Sorry for the late reply. Yes, you've got the essence of it. Qt's containers (QList included) are pretty smart in respect to copying, they will not copy the actual data until you change it. They are implicitly shared. This is done so you can return and copy the container many times, but in actuality internally only a pointer is reassigned and reference counter updated. When you call a non-const function on that list, Qt checks the reference counter and if more than one object is attached to the data, then and only then the data is detached (copied). When you put your list in the QVariant it is stored by value (making a shallow copy), but QVariant will return a shallow copy as well (meaning the data will not be changed, only the internal pointer reassigned and reference counter incremented).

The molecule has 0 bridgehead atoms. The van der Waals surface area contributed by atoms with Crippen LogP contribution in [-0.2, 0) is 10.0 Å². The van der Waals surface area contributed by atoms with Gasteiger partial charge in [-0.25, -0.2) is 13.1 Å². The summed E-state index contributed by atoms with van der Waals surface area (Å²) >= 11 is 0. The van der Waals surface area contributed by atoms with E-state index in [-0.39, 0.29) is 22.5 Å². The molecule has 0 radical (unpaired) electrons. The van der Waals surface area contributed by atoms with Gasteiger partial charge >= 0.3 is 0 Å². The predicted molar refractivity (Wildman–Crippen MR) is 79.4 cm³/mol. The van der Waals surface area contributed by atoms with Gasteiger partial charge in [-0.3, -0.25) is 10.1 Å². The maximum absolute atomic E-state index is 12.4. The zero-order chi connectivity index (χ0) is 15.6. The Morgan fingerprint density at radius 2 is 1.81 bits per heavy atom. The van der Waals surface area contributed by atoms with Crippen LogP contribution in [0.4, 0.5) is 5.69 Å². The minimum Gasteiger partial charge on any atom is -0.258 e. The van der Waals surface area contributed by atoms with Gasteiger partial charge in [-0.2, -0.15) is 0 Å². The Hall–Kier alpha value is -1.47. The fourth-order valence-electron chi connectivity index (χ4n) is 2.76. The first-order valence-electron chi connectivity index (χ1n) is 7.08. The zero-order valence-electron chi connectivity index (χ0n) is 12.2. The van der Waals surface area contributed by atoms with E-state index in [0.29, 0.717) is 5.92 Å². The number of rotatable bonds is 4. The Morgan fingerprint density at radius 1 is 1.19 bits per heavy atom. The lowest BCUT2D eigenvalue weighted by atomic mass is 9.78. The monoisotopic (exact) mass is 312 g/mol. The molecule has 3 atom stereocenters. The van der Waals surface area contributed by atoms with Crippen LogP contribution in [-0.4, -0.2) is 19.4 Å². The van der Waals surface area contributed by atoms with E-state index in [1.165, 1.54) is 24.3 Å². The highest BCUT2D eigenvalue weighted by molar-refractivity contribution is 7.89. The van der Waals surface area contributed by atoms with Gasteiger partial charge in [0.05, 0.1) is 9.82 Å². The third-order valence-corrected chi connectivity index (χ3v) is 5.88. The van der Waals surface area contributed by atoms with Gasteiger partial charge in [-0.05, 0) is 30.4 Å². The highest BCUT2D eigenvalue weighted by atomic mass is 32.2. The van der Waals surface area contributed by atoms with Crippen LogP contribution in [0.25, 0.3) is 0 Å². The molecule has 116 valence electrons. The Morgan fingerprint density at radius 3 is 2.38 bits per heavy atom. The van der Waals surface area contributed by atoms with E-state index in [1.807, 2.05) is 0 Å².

Now, for your particular case:
The first line of code works, because you don't modify the list, but take an element (which is a pointer) and modify the object the list is holding reference to. This doesn't cause the list data to be copied. The second line you have, doesn't work, because you're changing the list data (assigning a new value to a list's element), which causes the list data to be detached and in practice, you're operating on a completely different set of data.
Here is a reference if you're interested in the way QList and other containers manage their data, and what implicit sharing is.